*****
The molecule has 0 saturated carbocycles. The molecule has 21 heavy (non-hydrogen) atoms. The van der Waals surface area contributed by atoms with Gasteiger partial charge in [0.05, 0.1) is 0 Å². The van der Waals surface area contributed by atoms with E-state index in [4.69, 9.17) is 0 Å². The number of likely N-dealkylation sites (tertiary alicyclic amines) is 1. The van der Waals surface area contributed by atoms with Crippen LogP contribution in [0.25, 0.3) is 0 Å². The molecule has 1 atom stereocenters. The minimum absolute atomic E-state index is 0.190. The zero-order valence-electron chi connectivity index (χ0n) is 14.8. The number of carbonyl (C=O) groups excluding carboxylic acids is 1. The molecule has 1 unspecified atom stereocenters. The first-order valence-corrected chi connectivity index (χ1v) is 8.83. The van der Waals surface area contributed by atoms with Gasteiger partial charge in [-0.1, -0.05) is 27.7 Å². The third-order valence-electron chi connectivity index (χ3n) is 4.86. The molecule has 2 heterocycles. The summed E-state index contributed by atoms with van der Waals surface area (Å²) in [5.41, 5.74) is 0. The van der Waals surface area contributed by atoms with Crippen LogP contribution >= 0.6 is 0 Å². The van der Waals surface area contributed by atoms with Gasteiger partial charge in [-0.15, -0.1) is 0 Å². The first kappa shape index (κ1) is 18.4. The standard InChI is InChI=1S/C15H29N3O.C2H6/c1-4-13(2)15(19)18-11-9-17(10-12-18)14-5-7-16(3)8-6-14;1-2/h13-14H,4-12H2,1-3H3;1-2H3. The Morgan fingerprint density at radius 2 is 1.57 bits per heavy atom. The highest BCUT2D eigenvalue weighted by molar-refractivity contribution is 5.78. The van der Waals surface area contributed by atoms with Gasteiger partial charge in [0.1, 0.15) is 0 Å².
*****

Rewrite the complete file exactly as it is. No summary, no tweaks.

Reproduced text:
The molecule has 0 saturated carbocycles. The molecule has 21 heavy (non-hydrogen) atoms. The van der Waals surface area contributed by atoms with Gasteiger partial charge in [0.05, 0.1) is 0 Å². The van der Waals surface area contributed by atoms with E-state index in [4.69, 9.17) is 0 Å². The number of likely N-dealkylation sites (tertiary alicyclic amines) is 1. The van der Waals surface area contributed by atoms with Crippen LogP contribution in [0.25, 0.3) is 0 Å². The molecule has 1 atom stereocenters. The minimum absolute atomic E-state index is 0.190. The zero-order valence-electron chi connectivity index (χ0n) is 14.8. The number of carbonyl (C=O) groups excluding carboxylic acids is 1. The molecule has 1 unspecified atom stereocenters. The first-order valence-corrected chi connectivity index (χ1v) is 8.83. The van der Waals surface area contributed by atoms with Gasteiger partial charge in [-0.1, -0.05) is 27.7 Å². The third-order valence-electron chi connectivity index (χ3n) is 4.86. The molecule has 2 heterocycles. The summed E-state index contributed by atoms with van der Waals surface area (Å²) in [5.41, 5.74) is 0. The van der Waals surface area contributed by atoms with Crippen LogP contribution >= 0.6 is 0 Å². The van der Waals surface area contributed by atoms with Gasteiger partial charge in [-0.15, -0.1) is 0 Å². The first kappa shape index (κ1) is 18.4. The standard InChI is InChI=1S/C15H29N3O.C2H6/c1-4-13(2)15(19)18-11-9-17(10-12-18)14-5-7-16(3)8-6-14;1-2/h13-14H,4-12H2,1-3H3;1-2H3. The Morgan fingerprint density at radius 2 is 1.57 bits per heavy atom. The highest BCUT2D eigenvalue weighted by molar-refractivity contribution is 5.78. The van der Waals surface area contributed by atoms with Gasteiger partial charge in [0.1, 0.15) is 0 Å².